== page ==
"The ideal alfalfa of the future will
be a hybrid of all the alfalfas of the
world -the wild and cultivated species
from all continents and from all climates.
We now have the best materials, and
by the proper use of them we ought to
be able to produce the final variety for
those sections of the United States
where a perennial forage is needed w ith
which to feed our future meat supply."
ence, or six feet through, is not con
sidered in the count of large trees. Be
sides the giant sequoias there are hun
dreds of sugar pines and yellow pines
of astonishing proportions, ranging to
the height of 275 feet and often attain
ing a diameter of eight to ten feet.
There are also many whito firs and in
crease cedars in the two tracts. A
government study of the land was made
by a field party under the direction of
Fred (J. Plummer, United States For:
est Service, in 1 1H Mi.
The Calaveras Big Trees are known
the world over. The North Grove con
tains ten trees each having a diameter
of twenty-five feet or over, and more
than seventy having a diameter of fif
teen to twenty-five feet. Most of the
trees have been named, some for fa
mous generals of the United States and
others for statesmen and various states
of the Union. "The Father of the
Forests," now down, is estimated by
Hi tie!, in his "Resources of Cali
fornia," to have had a height of 4."i0
feet and a diameter at the ground of
more than forty feet when it was
standing. "Massachusetts," contains
11S.000 board feet of lumber; "Gover
nor Stoneman," contains 1 OK, 000 Iniard
feet, and the "Mother of the Forest,"
burned in the terrible forest fire which
licked its way into a part of the grove
last summer, contains 10."j,00() board
feet. Each of these trees namel grows
as much lumber as is grown ordinarily
on fifteen or twenty acres of timber
land. The bark runs from six inches
to two feet in thickness. Among the
other large named trees in the two
groves are "Waterloo," "Pennsyl
vania, "."James King," "OH Bache
lor," "Pride of the Forest," "Daniel
Webster," "Sir John Franklin," "Em
pire State," "U. S. Grant," "W. T.
Sherman," "J. P. Mcpherson," "Abra
ham Lincoln," "Connecticut," "Ohio,"
"drover Cleveland." "Mrs. Grover
Cleveland." Dr. Nelson," "General
Custer," "Dr. J. W. Dawson," "Gen
eral Hancock," "Knight of the For
est," "Two Sentinels," and "Old
who make affidavit of findings not later
than November 1st.
tcstttnts ,lle acC(,unt covering details
L L. -. a
wiiii wii? ocrrcuiry.
Advertised Letter List.
Betnaining uncalled for in the post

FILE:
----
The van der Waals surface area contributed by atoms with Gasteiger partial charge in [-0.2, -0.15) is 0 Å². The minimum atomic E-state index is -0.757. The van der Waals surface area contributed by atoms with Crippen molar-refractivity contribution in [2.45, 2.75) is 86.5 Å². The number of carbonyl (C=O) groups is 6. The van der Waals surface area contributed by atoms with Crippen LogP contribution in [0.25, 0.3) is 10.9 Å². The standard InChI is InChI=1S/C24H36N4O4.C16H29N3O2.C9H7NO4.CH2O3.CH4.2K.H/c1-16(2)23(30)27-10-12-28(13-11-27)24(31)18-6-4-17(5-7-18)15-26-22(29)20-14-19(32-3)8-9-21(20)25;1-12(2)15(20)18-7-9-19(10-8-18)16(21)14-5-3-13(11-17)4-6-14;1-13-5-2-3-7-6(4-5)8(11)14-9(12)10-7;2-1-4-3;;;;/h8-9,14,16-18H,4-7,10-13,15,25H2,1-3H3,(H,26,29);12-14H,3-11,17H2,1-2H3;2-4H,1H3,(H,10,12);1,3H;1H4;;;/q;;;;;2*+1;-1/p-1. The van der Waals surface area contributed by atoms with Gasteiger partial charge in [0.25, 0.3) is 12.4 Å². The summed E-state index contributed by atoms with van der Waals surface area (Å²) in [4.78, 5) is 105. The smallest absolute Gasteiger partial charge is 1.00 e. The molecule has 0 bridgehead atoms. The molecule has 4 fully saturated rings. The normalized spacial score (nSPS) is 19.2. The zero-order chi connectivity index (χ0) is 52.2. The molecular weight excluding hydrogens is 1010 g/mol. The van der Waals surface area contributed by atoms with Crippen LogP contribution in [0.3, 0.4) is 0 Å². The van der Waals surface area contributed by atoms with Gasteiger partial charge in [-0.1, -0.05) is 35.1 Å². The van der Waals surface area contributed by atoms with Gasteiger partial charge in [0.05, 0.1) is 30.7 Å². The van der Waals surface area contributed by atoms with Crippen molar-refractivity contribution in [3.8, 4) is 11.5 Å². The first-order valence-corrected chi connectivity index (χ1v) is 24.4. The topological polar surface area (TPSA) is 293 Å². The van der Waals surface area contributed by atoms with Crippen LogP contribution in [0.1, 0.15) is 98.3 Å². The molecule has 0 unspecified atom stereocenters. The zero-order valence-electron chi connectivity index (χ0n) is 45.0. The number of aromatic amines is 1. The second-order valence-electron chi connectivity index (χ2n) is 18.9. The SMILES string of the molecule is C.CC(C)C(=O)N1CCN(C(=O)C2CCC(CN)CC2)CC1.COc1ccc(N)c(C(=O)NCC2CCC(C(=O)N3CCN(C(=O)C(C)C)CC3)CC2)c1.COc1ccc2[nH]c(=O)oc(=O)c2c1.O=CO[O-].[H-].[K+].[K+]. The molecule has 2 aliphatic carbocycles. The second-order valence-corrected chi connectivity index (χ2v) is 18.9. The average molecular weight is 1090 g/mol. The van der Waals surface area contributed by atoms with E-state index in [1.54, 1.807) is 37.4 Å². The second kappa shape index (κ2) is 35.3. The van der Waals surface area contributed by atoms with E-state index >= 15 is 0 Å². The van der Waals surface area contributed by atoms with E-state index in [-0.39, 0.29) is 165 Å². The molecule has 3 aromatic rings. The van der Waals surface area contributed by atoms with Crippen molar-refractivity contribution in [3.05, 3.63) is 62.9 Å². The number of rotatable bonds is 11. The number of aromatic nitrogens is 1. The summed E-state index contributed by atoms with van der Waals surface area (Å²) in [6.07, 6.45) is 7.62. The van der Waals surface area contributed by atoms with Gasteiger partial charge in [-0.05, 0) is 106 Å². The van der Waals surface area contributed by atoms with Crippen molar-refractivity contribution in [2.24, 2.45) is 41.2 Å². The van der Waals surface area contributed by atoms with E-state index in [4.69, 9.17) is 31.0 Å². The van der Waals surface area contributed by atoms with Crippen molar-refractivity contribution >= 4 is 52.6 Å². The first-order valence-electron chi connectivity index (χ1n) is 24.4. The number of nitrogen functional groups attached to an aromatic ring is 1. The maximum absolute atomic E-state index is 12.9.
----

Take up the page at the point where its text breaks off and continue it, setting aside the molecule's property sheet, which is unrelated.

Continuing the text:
office at I'lattsmouth, Neb., March it,
1 !H lit.
Miss Dora Johnson, Mrs. W. I). Killi
son, Mrs. Will Marshall, Diane Nislan.
Miss Anna Thierolf, John Bites, L. II.
Brown, R. C. Blevins (2), Gu-dave
Kc time, John ('rough, Carl MiM'k, M.
F. N'eeson (2), Ed. Paubuni.
These letters will be sent to the dead
letter office March 2.:, Hum, if not
delivered before. In calling for the
above please say "advertised" givit g
date of list. C. II. SMITH, P. M.
Heroic! Book &
Loading local dealer in Rooks, Stationary, School Sup
plies, Office Supplies, Post Cards, Sheet Music,
Sporting Goods, Candy, Tobaccos
Local agent for the Omaha World-Herald,
Lincoln Journal, Chicago Examiner, Inter
Ocean, Tribune, Record Herald, St. Louis Globe
Democrat, Republic, Post Dispatch and all
current periodicalsfconstantly on our counters or
yearly subscriptions taken at publishers prices.
Disrtibutor for this section of the cele
brated Red Rand Rrand candies warranted pure
cocoanut bon bons, cream covered dates, fig
candies, crystallized cream candies, dipped
candies, fudge cream, butter and soft cream
candies. All the above at 12 cents a pound, the
the kind that usually sells at 20 to 2.r cents else
where. Also agents for Raldulf Fine Choco
lates, Horubeys Fruit Tablets, I Iornbeys Uutter
Scotch, 1 Iornbeys Toll'ey Candy.
Local agents for Spalding's line of athletic
Goods, base balls, bats, masks, gloves, etc.
Fishing tackle, tennis goods, etc. Full line of
tops, marbles, etc. Dealers in all Vocal brands
of cigars, also full line of Tobaccos in stock.
Hcrold Book & Stationary Store
One Door West of Faneror's.
Wise talks by
the office boy
Some one sent the boss a bunch of books en
titled, "Business Nuggets," "The Road to Suc
cess," "The Man in Front" and such like.I think
he's been looking them over, for when I came to
work this morning he handed me this: Every
thing comes to those that wait, and the lazy boy
waits to greet it; but success conies on with a
rapid gait, to the man that goes to meet it." 1
had to laugh, because he's the boss; but to tell
you the honest truth, a boy on this job doesn't
get any chance to apply thess wise
J. a fellow to beindustrioua here, because he cant be nnvthinir t-lxc. I f he
lets up for an hour he wouldn't get his orders out and then there would
be people coming in and saying lots of fierce things, but nothing about
"business success" or the "lazy boy waits to greet it.'
Have you tried Curtis Brothers Janis. Retains all the fine natum
flavor. Gieat. Picnic siz?, 2r.c. Don't forget to order a sack of
Goods Best Flour with your next order.
H. M. SOENNICHSEN
The Spring Time
The gladde-t time of all the year. With the return of th.. birds,
the coming again of the breezes ami blossctus. comes also more milk
thin adding to the dutin of the housewife, We have anticipated this
cotitineeiicv and are tireturcil fur t lie iu- u'on W.. Ivn-.-, 1 1... li... t r
Separator Madi'. The United States, in a number of sixes at jirices,
which are in the leach of all. rune ia and we will demonstrate tu ir
Utility and ea .;; of opt-ratior.
H. L. ASEiYIISSEN & SONS
hunches. Actually it's no credit for
A Hale, Hearty Old
comes with a good stomach ar.d a
good appetite, and the therewith
al to tempt and satisfy your long
ing for goorl food. You can al
ways get it at Barnes'. IuheR
for the eiiicuie cooked by an ar
tist, ami fends of the choicest
grades and flavors at Barnes'.
DR. A. P. BARNES
IVil! Surely Come.
Powered by Open ONI